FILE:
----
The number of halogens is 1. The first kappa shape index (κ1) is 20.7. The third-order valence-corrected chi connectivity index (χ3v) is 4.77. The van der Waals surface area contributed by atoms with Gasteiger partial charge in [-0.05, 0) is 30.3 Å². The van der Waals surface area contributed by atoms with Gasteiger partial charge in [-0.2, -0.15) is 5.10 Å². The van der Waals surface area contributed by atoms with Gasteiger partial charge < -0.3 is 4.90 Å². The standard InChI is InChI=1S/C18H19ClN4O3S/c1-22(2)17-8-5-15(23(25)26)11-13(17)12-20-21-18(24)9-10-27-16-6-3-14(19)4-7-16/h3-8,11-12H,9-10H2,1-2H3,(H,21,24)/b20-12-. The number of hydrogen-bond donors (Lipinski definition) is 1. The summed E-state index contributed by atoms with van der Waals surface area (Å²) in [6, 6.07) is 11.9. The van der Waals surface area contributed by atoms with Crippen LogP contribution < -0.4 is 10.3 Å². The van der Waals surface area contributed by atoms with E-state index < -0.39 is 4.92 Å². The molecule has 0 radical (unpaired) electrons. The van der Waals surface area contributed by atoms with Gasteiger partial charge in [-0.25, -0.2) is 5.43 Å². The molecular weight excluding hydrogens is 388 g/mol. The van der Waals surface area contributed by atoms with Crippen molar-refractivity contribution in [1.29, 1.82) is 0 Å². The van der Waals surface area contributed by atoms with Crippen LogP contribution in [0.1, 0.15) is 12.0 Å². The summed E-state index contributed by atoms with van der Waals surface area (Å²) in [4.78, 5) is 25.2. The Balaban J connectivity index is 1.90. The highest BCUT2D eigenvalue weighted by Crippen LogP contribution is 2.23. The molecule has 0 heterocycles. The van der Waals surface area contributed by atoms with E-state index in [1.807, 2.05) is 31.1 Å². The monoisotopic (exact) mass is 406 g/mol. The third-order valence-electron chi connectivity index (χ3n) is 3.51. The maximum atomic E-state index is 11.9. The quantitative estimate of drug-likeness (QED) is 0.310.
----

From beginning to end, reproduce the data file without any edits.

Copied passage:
The number of halogens is 1. The first kappa shape index (κ1) is 20.7. The third-order valence-corrected chi connectivity index (χ3v) is 4.77. The van der Waals surface area contributed by atoms with Gasteiger partial charge in [-0.05, 0) is 30.3 Å². The van der Waals surface area contributed by atoms with Gasteiger partial charge in [-0.2, -0.15) is 5.10 Å². The van der Waals surface area contributed by atoms with Gasteiger partial charge < -0.3 is 4.90 Å². The standard InChI is InChI=1S/C18H19ClN4O3S/c1-22(2)17-8-5-15(23(25)26)11-13(17)12-20-21-18(24)9-10-27-16-6-3-14(19)4-7-16/h3-8,11-12H,9-10H2,1-2H3,(H,21,24)/b20-12-. The number of hydrogen-bond donors (Lipinski definition) is 1. The summed E-state index contributed by atoms with van der Waals surface area (Å²) in [6, 6.07) is 11.9. The van der Waals surface area contributed by atoms with Crippen LogP contribution < -0.4 is 10.3 Å². The van der Waals surface area contributed by atoms with E-state index < -0.39 is 4.92 Å². The molecule has 0 radical (unpaired) electrons. The van der Waals surface area contributed by atoms with Gasteiger partial charge in [-0.25, -0.2) is 5.43 Å². The molecular weight excluding hydrogens is 388 g/mol. The van der Waals surface area contributed by atoms with Crippen molar-refractivity contribution in [1.29, 1.82) is 0 Å². The van der Waals surface area contributed by atoms with Crippen LogP contribution in [0.1, 0.15) is 12.0 Å². The summed E-state index contributed by atoms with van der Waals surface area (Å²) in [4.78, 5) is 25.2. The Balaban J connectivity index is 1.90. The highest BCUT2D eigenvalue weighted by Crippen LogP contribution is 2.23. The molecule has 0 heterocycles. The van der Waals surface area contributed by atoms with E-state index in [1.807, 2.05) is 31.1 Å². The monoisotopic (exact) mass is 406 g/mol. The third-order valence-electron chi connectivity index (χ3n) is 3.51. The maximum atomic E-state index is 11.9. The quantitative estimate of drug-likeness (QED) is 0.310.